Re the title, I’m finding so far that I get attached to the title we start with. Also, as others have noted, Way of the Wind goes well with the kite in the end. To me it has also represented the wind joining us in this journey around the world.

    Thank you to John for his continued guidance. I learn so much from the detailed comments. And from all of the poets’ efforts as well.

  3. Wonderful experience and congratulation Marion for the final verse! I liked your story about the photo prompt too! What a great inspiration! Thank you for sharing your constructives comments! I learned a lot!

    As for title I too like the Way of the wind 🙂

    Merci!
    Thank you!

  4. well done Marion
    and thanks so much to John for all his work.
    ‘way of the wind’ seems a great title for our piece – I think most people are happy with that.
    So just for fun:
    ‘a chime of pots’
    or
    ‘three martini lunch’

  5. Thank you so much for making my day, John! I am so honoured that my clanging gate verse has been chosen as the ageku. As the first renku I participated in, I remember Pilgrims’ Stride very well and have just checked to find it was way back in 2014. – tempus fugit and all that!

    Thanks for your excellent leadership, as always. 🙂

    marion

  6. Fantastic final verse, Marion. It ties in so very nicely with Way of the Wind. And thank you John, for this renku ride. Many thanks also to every poet for your participation _()_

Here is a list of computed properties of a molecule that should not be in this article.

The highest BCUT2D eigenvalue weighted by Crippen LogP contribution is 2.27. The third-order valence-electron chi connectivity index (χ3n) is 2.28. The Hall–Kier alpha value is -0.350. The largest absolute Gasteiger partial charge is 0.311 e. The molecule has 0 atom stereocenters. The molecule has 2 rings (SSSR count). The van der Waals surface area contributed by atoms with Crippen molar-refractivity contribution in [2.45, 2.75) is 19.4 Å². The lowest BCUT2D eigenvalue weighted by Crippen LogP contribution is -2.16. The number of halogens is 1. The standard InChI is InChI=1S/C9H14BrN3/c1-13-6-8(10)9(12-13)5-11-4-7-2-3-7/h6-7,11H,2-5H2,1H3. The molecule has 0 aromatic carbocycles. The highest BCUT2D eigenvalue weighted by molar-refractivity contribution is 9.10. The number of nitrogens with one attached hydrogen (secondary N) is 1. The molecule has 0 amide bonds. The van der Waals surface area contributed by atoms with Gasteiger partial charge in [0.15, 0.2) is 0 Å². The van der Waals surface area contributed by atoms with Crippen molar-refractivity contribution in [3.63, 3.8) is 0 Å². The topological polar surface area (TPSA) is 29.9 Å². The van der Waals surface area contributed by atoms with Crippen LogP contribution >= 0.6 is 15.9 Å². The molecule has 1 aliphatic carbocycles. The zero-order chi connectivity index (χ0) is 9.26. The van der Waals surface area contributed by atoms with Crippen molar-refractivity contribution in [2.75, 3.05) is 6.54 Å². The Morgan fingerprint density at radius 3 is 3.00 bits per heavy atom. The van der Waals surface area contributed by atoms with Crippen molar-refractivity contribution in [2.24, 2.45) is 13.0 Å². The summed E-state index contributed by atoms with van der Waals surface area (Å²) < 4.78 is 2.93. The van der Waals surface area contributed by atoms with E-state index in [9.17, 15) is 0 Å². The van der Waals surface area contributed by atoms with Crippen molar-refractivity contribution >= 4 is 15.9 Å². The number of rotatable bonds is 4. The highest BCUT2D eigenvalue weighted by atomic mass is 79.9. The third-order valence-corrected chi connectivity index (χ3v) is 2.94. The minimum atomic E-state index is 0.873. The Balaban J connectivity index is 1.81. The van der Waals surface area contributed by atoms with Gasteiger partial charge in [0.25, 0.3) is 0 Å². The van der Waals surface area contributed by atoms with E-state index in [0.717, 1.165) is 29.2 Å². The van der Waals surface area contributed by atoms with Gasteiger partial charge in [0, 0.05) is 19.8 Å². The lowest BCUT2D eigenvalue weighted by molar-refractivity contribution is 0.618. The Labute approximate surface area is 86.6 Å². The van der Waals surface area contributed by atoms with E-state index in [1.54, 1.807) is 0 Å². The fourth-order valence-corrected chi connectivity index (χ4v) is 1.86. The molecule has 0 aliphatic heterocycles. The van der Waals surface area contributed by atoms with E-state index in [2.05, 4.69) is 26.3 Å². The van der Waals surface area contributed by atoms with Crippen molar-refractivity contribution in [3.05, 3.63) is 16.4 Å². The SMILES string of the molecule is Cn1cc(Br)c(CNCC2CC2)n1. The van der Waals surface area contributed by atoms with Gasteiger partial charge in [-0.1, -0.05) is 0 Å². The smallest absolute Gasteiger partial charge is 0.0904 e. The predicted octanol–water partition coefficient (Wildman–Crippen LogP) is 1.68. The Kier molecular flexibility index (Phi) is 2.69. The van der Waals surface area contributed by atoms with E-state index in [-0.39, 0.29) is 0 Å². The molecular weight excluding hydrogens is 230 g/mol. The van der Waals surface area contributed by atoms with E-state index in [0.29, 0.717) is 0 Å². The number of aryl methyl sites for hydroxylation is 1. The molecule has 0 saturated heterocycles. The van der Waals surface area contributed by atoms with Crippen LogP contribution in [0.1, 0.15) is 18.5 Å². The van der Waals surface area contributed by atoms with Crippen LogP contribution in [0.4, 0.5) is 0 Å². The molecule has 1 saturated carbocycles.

7. Congratulations, Marion. A fine ending indeed. It’s been a great distraction from the pandemic and lockdowns and I hope we all meet soon to set off again.

    1. Thank you, Pauline. It has indeed. I had been busy with a big poetry project over the summer so didn’t get to contribute as much as I like (basically because I kept missing the deadline!) so it is a massive honour to have my verse in the ageku spot. Here’s to the next renku!

  8. ‘Way of the Wind’ is my first preference and ‘As We Set Off ‘ would be my second choice.

    John, re your suggestion of “Pooh Sticks” as a possible alternative, have you considered the homophone issue? In answer to a verbalized ‘Pooh Sticks’, someone could legitimately answer, “Yes, it does.” 🙂

  9. The last verse is a perfect ending for our journey, Marion! I love it.

    Many thanks to John for his expert, gentle guidance through this process, and for all of his informative comments along the way. I loved participating as I enjoyed and learned from such creative offerings from all of the members of our renku party! It would be such fun to do it again,,,

    I still rather like Way of the Wind as our title.